In 2005, cable wakeboarding finally achieved true international Olympic-level status when for the first time in history, not only was it included as a featured sport in the 2005 World Games in Duisburg, Germany, but also ranked #2 in television ratings (American Football was #1) out of over 30 different sports covered at the prestiguous event, with a worldwide audience of over 150 million viewers. Also, the years 2005 and 2006 saw more cable wakeboard events all over the world than at any other time in the history of the sport.
Isn’t cable a threat to the boat companies?
No way. Not at all. In fact, more cableway development is going to open the door for hundreds of thousands, perhaps millions, of riders to get into wakeboarding who have no access to a boat. It is an absolute guarantee that anyone who starts his riding on the cable will sooner or later want to ride behind the boat as well. That’s not news. Consequently, that translates into even more boat sales over and above current levels, as more and more riders get into and get stoked on the sport via cable. If the boat companies are looking for new customers and/or new markets, which no doubt they always are, they need look no further than their local cable park, with all those kids throwing sevens off the kicker and perfecting their S-bend to blinds. The formula is simple: cableway development = boat sales.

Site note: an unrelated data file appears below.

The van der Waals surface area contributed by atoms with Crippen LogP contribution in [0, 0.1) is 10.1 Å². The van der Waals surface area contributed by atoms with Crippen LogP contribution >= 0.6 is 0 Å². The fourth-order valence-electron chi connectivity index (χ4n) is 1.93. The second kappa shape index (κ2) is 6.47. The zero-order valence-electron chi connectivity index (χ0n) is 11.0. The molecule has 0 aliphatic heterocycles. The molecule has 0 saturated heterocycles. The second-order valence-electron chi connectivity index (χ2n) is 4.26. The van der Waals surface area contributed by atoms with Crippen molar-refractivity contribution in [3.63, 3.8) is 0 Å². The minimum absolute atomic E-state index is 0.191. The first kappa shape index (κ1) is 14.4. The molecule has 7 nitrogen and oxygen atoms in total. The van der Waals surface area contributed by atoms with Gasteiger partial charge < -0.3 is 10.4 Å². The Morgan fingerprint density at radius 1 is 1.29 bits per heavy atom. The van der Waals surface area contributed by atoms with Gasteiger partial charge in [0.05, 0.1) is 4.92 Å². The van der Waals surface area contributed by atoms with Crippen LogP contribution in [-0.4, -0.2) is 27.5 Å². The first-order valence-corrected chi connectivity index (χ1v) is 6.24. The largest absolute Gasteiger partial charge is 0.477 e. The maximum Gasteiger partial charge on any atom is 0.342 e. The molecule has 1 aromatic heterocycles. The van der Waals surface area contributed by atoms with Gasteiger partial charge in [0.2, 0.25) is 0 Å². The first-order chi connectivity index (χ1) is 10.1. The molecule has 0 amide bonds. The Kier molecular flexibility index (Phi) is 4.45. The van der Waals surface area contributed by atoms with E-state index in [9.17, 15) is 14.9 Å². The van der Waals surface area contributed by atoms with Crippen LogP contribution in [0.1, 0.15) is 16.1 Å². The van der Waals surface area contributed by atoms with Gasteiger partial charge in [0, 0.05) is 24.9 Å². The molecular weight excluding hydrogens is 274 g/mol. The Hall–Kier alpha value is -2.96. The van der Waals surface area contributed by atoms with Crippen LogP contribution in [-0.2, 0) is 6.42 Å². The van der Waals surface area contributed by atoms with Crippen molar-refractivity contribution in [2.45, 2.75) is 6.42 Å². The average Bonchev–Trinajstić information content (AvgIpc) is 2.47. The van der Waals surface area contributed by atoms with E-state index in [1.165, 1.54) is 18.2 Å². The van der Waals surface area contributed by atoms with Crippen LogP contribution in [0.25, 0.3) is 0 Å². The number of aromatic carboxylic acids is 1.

What’s the potential for future growth of the sport?
Because more and more people are finally discovering its many efficiencies and environmental advantages, there is absolutely no question that cable wakeboarding has a terrific future! The market potential for construction of more cable parks around the world, particularly in China, the United States, Europe, South America, and other developing regions is absolutely HUGE!
As more cable parks are built around the world and more competitions are held on local, national, and international levels, more and more riders of all ages and skill levels will discover what a truly fantastic sport and how incredibly fun cable wakeboarding really is!